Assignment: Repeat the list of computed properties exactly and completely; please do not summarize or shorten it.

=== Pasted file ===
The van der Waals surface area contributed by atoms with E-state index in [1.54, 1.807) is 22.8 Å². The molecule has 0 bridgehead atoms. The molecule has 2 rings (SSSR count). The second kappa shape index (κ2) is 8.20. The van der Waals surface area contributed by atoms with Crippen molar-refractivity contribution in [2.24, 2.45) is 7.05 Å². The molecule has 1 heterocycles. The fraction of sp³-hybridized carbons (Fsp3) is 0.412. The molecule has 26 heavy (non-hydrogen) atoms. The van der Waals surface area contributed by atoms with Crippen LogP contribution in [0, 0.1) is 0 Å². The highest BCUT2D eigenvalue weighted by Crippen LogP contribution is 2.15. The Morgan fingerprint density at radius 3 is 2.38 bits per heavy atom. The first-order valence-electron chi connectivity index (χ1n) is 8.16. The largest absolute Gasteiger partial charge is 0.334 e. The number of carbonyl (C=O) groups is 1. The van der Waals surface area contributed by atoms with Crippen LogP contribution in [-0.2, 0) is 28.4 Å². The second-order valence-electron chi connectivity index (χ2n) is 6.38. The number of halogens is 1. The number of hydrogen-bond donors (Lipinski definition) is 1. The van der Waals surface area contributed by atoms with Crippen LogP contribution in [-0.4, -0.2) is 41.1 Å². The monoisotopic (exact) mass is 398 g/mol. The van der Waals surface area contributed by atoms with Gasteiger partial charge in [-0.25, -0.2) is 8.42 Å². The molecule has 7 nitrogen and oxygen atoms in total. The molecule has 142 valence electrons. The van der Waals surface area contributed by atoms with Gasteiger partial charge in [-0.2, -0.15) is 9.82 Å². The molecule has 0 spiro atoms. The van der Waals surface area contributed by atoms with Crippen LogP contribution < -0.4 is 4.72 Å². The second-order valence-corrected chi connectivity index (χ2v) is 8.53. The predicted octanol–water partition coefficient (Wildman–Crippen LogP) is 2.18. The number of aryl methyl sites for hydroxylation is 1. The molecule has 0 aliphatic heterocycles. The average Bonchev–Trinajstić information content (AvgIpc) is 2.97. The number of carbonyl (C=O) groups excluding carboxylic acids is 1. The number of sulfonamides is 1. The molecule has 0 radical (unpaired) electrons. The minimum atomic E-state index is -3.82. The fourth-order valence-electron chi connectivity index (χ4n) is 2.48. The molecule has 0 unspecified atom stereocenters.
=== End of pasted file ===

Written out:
The van der Waals surface area contributed by atoms with E-state index in [1.54, 1.807) is 22.8 Å². The molecule has 0 bridgehead atoms. The molecule has 2 rings (SSSR count). The second kappa shape index (κ2) is 8.20. The van der Waals surface area contributed by atoms with Crippen molar-refractivity contribution in [2.24, 2.45) is 7.05 Å². The molecule has 1 heterocycles. The fraction of sp³-hybridized carbons (Fsp3) is 0.412. The molecule has 26 heavy (non-hydrogen) atoms. The van der Waals surface area contributed by atoms with Crippen LogP contribution in [0, 0.1) is 0 Å². The highest BCUT2D eigenvalue weighted by Crippen LogP contribution is 2.15. The Morgan fingerprint density at radius 3 is 2.38 bits per heavy atom. The first-order valence-electron chi connectivity index (χ1n) is 8.16. The largest absolute Gasteiger partial charge is 0.334 e. The number of carbonyl (C=O) groups is 1. The van der Waals surface area contributed by atoms with Crippen LogP contribution in [-0.2, 0) is 28.4 Å². The second-order valence-electron chi connectivity index (χ2n) is 6.38. The number of halogens is 1. The number of hydrogen-bond donors (Lipinski definition) is 1. The van der Waals surface area contributed by atoms with Crippen LogP contribution in [-0.4, -0.2) is 41.1 Å². The monoisotopic (exact) mass is 398 g/mol. The van der Waals surface area contributed by atoms with Gasteiger partial charge in [-0.25, -0.2) is 8.42 Å². The molecule has 7 nitrogen and oxygen atoms in total. The molecule has 142 valence electrons. The van der Waals surface area contributed by atoms with Gasteiger partial charge in [-0.2, -0.15) is 9.82 Å². The molecule has 0 spiro atoms. The van der Waals surface area contributed by atoms with Crippen LogP contribution < -0.4 is 4.72 Å². The second-order valence-corrected chi connectivity index (χ2v) is 8.53. The predicted octanol–water partition coefficient (Wildman–Crippen LogP) is 2.18. The number of aryl methyl sites for hydroxylation is 1. The molecule has 0 aliphatic heterocycles. The average Bonchev–Trinajstić information content (AvgIpc) is 2.97. The number of carbonyl (C=O) groups excluding carboxylic acids is 1. The number of sulfonamides is 1. The molecule has 0 radical (unpaired) electrons. The minimum atomic E-state index is -3.82. The fourth-order valence-electron chi connectivity index (χ4n) is 2.48. The molecule has 0 unspecified atom stereocenters.